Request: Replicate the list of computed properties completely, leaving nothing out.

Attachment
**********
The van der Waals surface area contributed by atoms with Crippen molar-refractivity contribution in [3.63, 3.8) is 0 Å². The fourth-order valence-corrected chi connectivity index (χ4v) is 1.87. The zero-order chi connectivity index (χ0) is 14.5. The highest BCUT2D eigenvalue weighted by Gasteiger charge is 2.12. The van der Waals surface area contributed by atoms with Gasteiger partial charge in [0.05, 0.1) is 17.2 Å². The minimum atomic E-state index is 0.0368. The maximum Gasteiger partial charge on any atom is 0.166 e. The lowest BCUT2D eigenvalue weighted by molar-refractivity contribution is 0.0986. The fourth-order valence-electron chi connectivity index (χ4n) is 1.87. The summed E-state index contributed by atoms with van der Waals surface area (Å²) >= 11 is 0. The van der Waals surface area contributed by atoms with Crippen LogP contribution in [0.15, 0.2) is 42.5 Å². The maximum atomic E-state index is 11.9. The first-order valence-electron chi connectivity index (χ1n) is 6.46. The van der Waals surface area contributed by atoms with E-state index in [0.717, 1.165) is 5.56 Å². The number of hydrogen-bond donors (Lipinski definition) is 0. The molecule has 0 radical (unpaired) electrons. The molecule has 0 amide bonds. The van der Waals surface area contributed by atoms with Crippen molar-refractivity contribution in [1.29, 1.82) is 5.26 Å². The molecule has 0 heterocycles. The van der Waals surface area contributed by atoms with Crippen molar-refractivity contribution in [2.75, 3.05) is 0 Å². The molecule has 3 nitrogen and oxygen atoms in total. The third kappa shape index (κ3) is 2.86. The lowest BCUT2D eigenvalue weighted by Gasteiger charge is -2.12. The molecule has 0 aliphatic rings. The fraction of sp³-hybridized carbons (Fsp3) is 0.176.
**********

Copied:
The van der Waals surface area contributed by atoms with Crippen molar-refractivity contribution in [3.63, 3.8) is 0 Å². The fourth-order valence-corrected chi connectivity index (χ4v) is 1.87. The zero-order chi connectivity index (χ0) is 14.5. The highest BCUT2D eigenvalue weighted by Gasteiger charge is 2.12. The van der Waals surface area contributed by atoms with Gasteiger partial charge in [0.05, 0.1) is 17.2 Å². The minimum atomic E-state index is 0.0368. The maximum Gasteiger partial charge on any atom is 0.166 e. The lowest BCUT2D eigenvalue weighted by molar-refractivity contribution is 0.0986. The fourth-order valence-electron chi connectivity index (χ4n) is 1.87. The summed E-state index contributed by atoms with van der Waals surface area (Å²) >= 11 is 0. The van der Waals surface area contributed by atoms with Crippen LogP contribution in [0.15, 0.2) is 42.5 Å². The maximum atomic E-state index is 11.9. The first-order valence-electron chi connectivity index (χ1n) is 6.46. The van der Waals surface area contributed by atoms with E-state index in [0.717, 1.165) is 5.56 Å². The number of hydrogen-bond donors (Lipinski definition) is 0. The molecule has 0 radical (unpaired) electrons. The molecule has 0 amide bonds. The van der Waals surface area contributed by atoms with Crippen molar-refractivity contribution in [1.29, 1.82) is 5.26 Å². The molecule has 0 heterocycles. The van der Waals surface area contributed by atoms with Crippen molar-refractivity contribution in [2.75, 3.05) is 0 Å². The molecule has 3 nitrogen and oxygen atoms in total. The third kappa shape index (κ3) is 2.86. The lowest BCUT2D eigenvalue weighted by Gasteiger charge is -2.12. The molecule has 0 aliphatic rings. The fraction of sp³-hybridized carbons (Fsp3) is 0.176.